As a country, Sudan has been entrenched in a past filled with terror related events. To this extent, the country was placed under severe sanctions by western countries and figured on the State Sponsors of Terrorism List (SSTL). However, in recent times, with an improvement in the living standards and efforts of the Sudanese authorities to steer the nation away from terrorism, USA and other developed countries have sought removal of Sudan’s name from this much abhorred list. Nevertheless, China has felt unease in doing so as that would increase the competition for resources amongst the great powers and challenge their unopposed hegemony in the region. Through concessional agreements with the Government of Sudan the Chinese are driven towards maintaining their special privilege status in the country and tweak the rules of engagement in their favour.
It is pertinent to mention here that since sanctions have been imposed on Sudan, most nations evaded doing any business or having any economic transactions with that country. However, China, in complete violation of the UN arms embargo (2005) imposed on Sudan for supplying arms during the Darfur conflict, succeeded in sustaining its military contracts and supplied 19% of all military exports to Sudan during the period 2007-2016. This arrangement strengthened further after 2018 when China became the lone arms supplier to Sudan, keeping all the world powers at bay.
The Chinese assistance to Sudan has ranged from intelligence training to its police and military personnel, defense procurement of aircraft, tanks, helicopters, missiles to engaging in space missions by launching satellites and rockets. Though this looks innocuous at first, collaboration in the realm of defence and space is heavily tilted towards the Chinese interests defined by its access to Sudan’s ports, military and all key state secrets. We have already seen the effect of Chinese infrastructure in the region with the security and privacy of the Africa Union headquarters in Ethiopia being compromised when China accessed the surveillance footage & CCTVs at the location remotely through Chinese hackers.
It is true that China has been consistent in the provision of loans and grants to African countries. However, these loans are driven by self interests to usurp the properties they generate rather than aiding the welfare of the African nations. This is also the reason why China provides loans through front companies and not through transparent mechanisms such as the G-20 Debt Service Suspension Initiative (DSSI) meant to grant waivers for repayment of interest-free loans to help ailing African economies. In recent times, with the international community recognizing and calling out Chinese tactics of dominance in Africa, China is reportedly increasingly investing through private players who impose prior stringent agreements with the debtor parties rather than engaging with government entities on vague terms.
In typical Chinese style of controlling the narrative, China has also been exercising its influence on the Sudanese media with Chinese Ambassadors regularly interacting with media houses and contributing numerous articles praising China’s role in ‘developing’ the country’s economy. This campaign is further accentuated by a regular feature of the Ambassador in the English newspaper ‘Sudan Voice’. It seems the Sudan News Agency (SNA) has an implicit understanding with the Chinese to spread the Chinese school of thought in Sudan. The SNA has also enhanced its exchange programmes with regular visits of Sudanese journalists to China.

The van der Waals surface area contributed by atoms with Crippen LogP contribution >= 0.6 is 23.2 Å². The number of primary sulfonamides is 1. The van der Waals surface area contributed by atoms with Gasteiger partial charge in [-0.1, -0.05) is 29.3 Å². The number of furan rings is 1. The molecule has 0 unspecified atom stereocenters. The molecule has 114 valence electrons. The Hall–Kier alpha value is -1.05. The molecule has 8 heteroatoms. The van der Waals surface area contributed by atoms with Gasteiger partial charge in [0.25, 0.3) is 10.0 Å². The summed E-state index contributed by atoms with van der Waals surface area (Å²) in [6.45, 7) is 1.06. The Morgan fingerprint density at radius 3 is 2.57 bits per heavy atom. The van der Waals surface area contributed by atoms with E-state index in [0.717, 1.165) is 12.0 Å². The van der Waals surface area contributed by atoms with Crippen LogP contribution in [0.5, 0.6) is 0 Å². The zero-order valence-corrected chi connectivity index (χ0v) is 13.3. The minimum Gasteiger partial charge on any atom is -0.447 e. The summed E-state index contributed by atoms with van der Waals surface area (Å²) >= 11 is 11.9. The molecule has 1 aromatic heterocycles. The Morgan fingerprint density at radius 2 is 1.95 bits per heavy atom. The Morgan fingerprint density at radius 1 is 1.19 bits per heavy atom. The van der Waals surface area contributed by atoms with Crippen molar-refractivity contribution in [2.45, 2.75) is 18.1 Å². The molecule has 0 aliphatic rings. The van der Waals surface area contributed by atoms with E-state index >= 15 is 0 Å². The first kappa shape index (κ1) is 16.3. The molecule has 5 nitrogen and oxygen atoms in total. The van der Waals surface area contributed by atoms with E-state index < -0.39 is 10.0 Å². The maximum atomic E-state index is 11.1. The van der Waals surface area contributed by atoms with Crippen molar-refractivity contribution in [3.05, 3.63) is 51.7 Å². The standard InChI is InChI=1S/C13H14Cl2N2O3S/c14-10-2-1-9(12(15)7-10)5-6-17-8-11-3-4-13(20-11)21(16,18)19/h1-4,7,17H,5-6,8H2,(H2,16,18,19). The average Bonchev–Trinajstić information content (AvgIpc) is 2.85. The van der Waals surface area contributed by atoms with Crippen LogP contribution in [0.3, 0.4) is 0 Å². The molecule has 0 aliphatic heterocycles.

Of late however, the tide has turned and many African nations including Sudan have begun to sense the exploitation being meted out to them by the Chinese. In Sudan, the country’s Prime Minister called out the dubious role of Chinese entities in the oil sector by seeking a review of all agreements signed with China in the past. Naturally, the Oil Ministry was tasked with carrying out the review. However, under Chinese influence the military component of the Country’s Sovereign Council is delaying the formation of any such review committee. It remains to be seen if such a committee will ever be formed and its report made public for the citizens to be aware of the level of Chinese intrusion in their lives and the amount of exploitation of the resources they have been blessed with. In another significant development, much to the chagrin of the Chinese, Sudan also chose the Astra Zeneca vaccine while neglecting the Chinese offer for vaccines to handle the Covid19 pandemic which is alleged to have emerged from the Chinese heartland.
Over the years, undoubtedly, China has gained a substantial foothold in Africa. By investing in varied sectors across different countries, China has tactfully increased its presence in the African continent benefiting immensely from the lack of transparency, established procedures and accountability mechanisms in these nations. The role of Chinese institutions including the embassies, personnel belonging to different companies, the Chinese Diaspora in acquiring commercial intelligence to fund operations using financial institutions such as the China Exim bank & their debt trap policies simply cannot be ignored. The profits accrued by the various Chinese entities directly contribute to the Chinese economy, aiding it in competing with the European and US markets while at the same time leaving the local African population poor and famished, deprived of the very resources that are capable of making them prosperous and self sufficient. May be Sudan has awakened to show the rest of Africa that there is light at the end of tunnel. Only time will tell.